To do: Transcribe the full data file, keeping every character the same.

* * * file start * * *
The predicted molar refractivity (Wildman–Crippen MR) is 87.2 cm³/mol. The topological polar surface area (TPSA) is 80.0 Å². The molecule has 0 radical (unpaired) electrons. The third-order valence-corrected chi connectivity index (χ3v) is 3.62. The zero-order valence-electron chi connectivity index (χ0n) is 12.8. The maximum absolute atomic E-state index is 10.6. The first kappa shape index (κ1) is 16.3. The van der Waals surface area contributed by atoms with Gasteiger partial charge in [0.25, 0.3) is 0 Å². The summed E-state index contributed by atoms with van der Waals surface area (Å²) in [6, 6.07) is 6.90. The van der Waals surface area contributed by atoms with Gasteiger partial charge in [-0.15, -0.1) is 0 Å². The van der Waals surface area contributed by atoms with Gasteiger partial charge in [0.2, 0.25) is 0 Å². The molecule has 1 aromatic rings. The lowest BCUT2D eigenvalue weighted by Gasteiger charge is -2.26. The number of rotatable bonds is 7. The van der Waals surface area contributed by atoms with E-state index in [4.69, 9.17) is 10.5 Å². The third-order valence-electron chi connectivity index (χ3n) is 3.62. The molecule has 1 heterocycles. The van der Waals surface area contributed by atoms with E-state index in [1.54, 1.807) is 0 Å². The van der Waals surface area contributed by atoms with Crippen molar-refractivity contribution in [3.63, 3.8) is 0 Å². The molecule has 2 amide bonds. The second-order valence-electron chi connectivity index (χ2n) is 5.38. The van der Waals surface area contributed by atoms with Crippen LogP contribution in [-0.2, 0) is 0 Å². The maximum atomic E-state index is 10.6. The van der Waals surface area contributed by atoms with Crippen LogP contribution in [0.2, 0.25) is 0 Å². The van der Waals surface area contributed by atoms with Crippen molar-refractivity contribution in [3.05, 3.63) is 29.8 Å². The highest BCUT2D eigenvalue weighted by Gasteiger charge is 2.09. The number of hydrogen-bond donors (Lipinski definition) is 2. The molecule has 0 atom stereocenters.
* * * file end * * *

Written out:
The predicted molar refractivity (Wildman–Crippen MR) is 87.2 cm³/mol. The topological polar surface area (TPSA) is 80.0 Å². The molecule has 0 radical (unpaired) electrons. The third-order valence-corrected chi connectivity index (χ3v) is 3.62. The zero-order valence-electron chi connectivity index (χ0n) is 12.8. The maximum absolute atomic E-state index is 10.6. The first kappa shape index (κ1) is 16.3. The van der Waals surface area contributed by atoms with Gasteiger partial charge in [0.25, 0.3) is 0 Å². The summed E-state index contributed by atoms with van der Waals surface area (Å²) in [6, 6.07) is 6.90. The van der Waals surface area contributed by atoms with Gasteiger partial charge in [-0.15, -0.1) is 0 Å². The van der Waals surface area contributed by atoms with Gasteiger partial charge in [0.2, 0.25) is 0 Å². The molecule has 1 aromatic rings. The lowest BCUT2D eigenvalue weighted by Gasteiger charge is -2.26. The number of rotatable bonds is 7. The van der Waals surface area contributed by atoms with E-state index in [4.69, 9.17) is 10.5 Å². The third-order valence-electron chi connectivity index (χ3n) is 3.62. The molecule has 1 heterocycles. The van der Waals surface area contributed by atoms with E-state index in [1.54, 1.807) is 0 Å². The van der Waals surface area contributed by atoms with Crippen molar-refractivity contribution in [3.63, 3.8) is 0 Å². The molecule has 2 amide bonds. The second-order valence-electron chi connectivity index (χ2n) is 5.38. The van der Waals surface area contributed by atoms with Crippen LogP contribution in [-0.2, 0) is 0 Å². The maximum atomic E-state index is 10.6. The van der Waals surface area contributed by atoms with Crippen LogP contribution in [0.2, 0.25) is 0 Å². The van der Waals surface area contributed by atoms with Crippen molar-refractivity contribution in [3.05, 3.63) is 29.8 Å². The highest BCUT2D eigenvalue weighted by Gasteiger charge is 2.09. The number of hydrogen-bond donors (Lipinski definition) is 2. The molecule has 0 atom stereocenters.